p    :Square them.
:Implicit output of result.

• Hmm, after closer examination, it seems that 126 ** 3 == 2000376, which isn't in the range [0..1114111]. You can still square though :) That's because UTF-8 ends there, while UTF-16 continues. – Erik the Outgolfer May 30 '17 at 10:00
• @EriktheOutgolfer Ehm. UTF-8 has exactly the same range as UTF-16 by definition. (In theory, UTF-8 could store higher codepoints, using 5 or 6 bytes per codepoint, but that is illegal.) – Mr Lister May 31 '17 at 6:49

# Brain-Flak, 33 bytes

Includes +1 for -c

{((({}){}){}<>)<>}<>{({}<>)<>}<>


Try it online!

# For each character
{
# Multiply by 4 and move to the other stack
((({}){}){}<>)

# End loop
<>}

# For each character on the other stack
<>{

# Copy it back (reverse the stack)
({}<>)<>

# End loop
}<>


# Braingolf v0.6, 17 bytes

VRl1-M[R.*>v]R&@


Squares each char value then prints.

-1 byte thanks to Erik the Outgolfer's squaring solution

# Braingolf v0.7, 6 bytes [non-competing]

{.*}&@


Also squares each value then prints, but v0.7 has the "foreach" {} loop

## Mathematica, 48 bytes

FromCharacterCode[4Mod[Hash/@Characters@#,978]]&


Explanation:

                             Characters@#      & - Convert string to array of characters
Hash/@                    - Hash them all using default hash
Mod[                  ,978]   - apply a modulus which uniquely transforms each potential character's hash into a number
4                              - times by 4 to move values out of 0x20-0x7E.
FromCharacterCode[                            ]  - Convert array of numbers back to string


Interestingly of the two modulus options less than 1000 which changed the 96 characters into 96 unique values with modulus 978 the lowest two values were 7 then 33. Luckily times by 4 converts this to 28 and 132 which both just fall outside the visible range. If I used the other modulus of 784 then I needed to multiply by 18 to move the numbers outside the range.

Test case.

Note: extra backslashes in there as escape characters for " and \. Also character 0x7E doesn't seem to want to paste correctly.

Input: "!\"#$%&'()*+,-./0123456789:;<=>?@ABCDEFGHIJKLMNOPQRSTUVWXYZ[\\]^_abcdefghijklmnopqrstuvwxyz{|}~"  Output: The use of Hash came about as ToCharacterCode is really long. However hashing it was nearly as expensive. The easy mathematica way to do this would be 49 bytes: FromCharacterCode[4ToCharacterCode@Characters@#]&  # CJam, 8 5 bytes l95f+  Try it online! Adds 95 to each codepoint. • Isn't there a way to multiply or square instead? – NieDzejkob May 31 '17 at 14:49 • @NieDzejkob No, this is based on the fact that Character + Long = chr(ord(Character) + Long). Character * Long = [Character] * Long. Character # Long = error (# is exponentiation in CJam). – Erik the Outgolfer May 31 '17 at 14:54 # Pyth, 6 bytes smC*4C  Try it here. Multiplies each codepoint by 4. # PowerShell, 32 31 Bytes -1 Thanks to neil, 99+ to 4* [char[]]"$args"|%{[char](4*\$_)}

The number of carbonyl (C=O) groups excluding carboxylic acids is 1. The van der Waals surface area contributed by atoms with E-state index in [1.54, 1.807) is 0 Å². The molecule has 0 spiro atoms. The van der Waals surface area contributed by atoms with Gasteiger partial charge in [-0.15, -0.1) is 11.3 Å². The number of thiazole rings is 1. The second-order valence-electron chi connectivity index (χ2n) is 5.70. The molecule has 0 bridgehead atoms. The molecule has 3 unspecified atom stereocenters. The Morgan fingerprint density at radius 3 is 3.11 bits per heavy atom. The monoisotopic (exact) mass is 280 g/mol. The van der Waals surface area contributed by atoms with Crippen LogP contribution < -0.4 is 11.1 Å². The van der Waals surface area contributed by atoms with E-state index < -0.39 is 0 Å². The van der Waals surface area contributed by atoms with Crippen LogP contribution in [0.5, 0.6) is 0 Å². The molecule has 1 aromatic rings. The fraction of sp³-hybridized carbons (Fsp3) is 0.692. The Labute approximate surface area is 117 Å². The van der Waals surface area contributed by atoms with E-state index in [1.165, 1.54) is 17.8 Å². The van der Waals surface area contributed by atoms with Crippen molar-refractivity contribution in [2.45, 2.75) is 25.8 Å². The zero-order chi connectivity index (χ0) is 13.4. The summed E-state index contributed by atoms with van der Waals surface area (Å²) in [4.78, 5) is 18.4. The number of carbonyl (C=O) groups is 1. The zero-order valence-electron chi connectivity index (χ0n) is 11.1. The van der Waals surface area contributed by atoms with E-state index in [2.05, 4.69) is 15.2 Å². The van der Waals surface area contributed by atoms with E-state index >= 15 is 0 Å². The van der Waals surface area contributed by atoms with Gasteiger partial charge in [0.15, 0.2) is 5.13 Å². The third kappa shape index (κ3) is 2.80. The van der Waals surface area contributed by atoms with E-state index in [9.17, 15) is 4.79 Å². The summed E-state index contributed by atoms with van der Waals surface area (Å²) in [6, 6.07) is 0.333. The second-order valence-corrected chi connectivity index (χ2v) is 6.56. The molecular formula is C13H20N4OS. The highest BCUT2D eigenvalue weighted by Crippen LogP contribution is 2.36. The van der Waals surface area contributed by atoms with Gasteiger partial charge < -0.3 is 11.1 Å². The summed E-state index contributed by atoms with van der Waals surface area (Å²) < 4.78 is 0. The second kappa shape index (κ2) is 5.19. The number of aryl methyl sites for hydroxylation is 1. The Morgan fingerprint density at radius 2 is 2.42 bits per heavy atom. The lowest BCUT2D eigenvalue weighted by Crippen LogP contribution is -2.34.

multiplies 9 by each character code and prints it back.

• Out of interest, would multiplying by a small number (4-9) work? – Neil May 30 '17 at 10:23
• the lowest printable times 4 is greater than the largest printable, that's -1 - thanks! – colsw May 30 '17 at 10:47

# 05AB1E, 4 bytes

ÇnçJ


Try it online!

Squares each codepoint.

# CJam, 4 bytes

lWf^


XORs each code point with -1. CJam's characters are 16 bits wide, so this maps code point n to code point 65535 - n.

Try it online!

# Decimal, 37 bytes

91D31030030012255D412D590D543D301291D


Explanation:

91D             ; declare jump 1
310         ; push user input to stack
300         ; duplicate
300         ; duplicate
12255D      ; push EOF to stack
412D        ; compare top two values, pop, push result
5 90D 5     ; if result == true, quit
43D         ; multiply top two values, pop, push result
301         ; print
2           ; pop
91D             ; goto jump 1


Try it online!

• so jumping to zero (90D) terminates? – Skidsdev Jun 2 '17 at 7:49
• @Mayube Exactly. – MD XF Jun 2 '17 at 14:20

=ArrayFormula(Join("",IfError(Char(Code(Mid(A1,Row(A:A),1))^2),"")))


I wanted to post this to show how awkward it is to do some basic functions in Sheets. Do you want to do an operation to every character in a cell and out the concatenated result? You're at 42 bytes before you even act on those characters.

=ArrayFormula(Join("",Mid(A1,Row(A:A),1)))


Otherwise, this is the same as other solutions: square the code point of each character.

# Python 3, 40 38 bytes

print([chr(ord(x)*9)for x in input()])


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# C, 42 bytes

c;f(){while(~(c=getchar()))putwchar(c*c);}


Assumes a UTF-8 locale. Input is squared.

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# Clean, 25 bytes

import StdEnv

map((+)'~')


A partial function literal.

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Realistically:

f s = {# c+'~' \\ c <-: s}


Unboxed array comprehension over an unboxed array of the same type ({#Char} -> {#Char}). Clean will be able to determine that the uniqueness is transferrable (!u:{#Char} -> u:{#Char}), and that the size is the same as the input size. This means that if you pass a *String`, every character will be destructively updated with the corresponding one in the output, meaning no memory allocation or movement is done and the graph node is fully reused.

Try it online!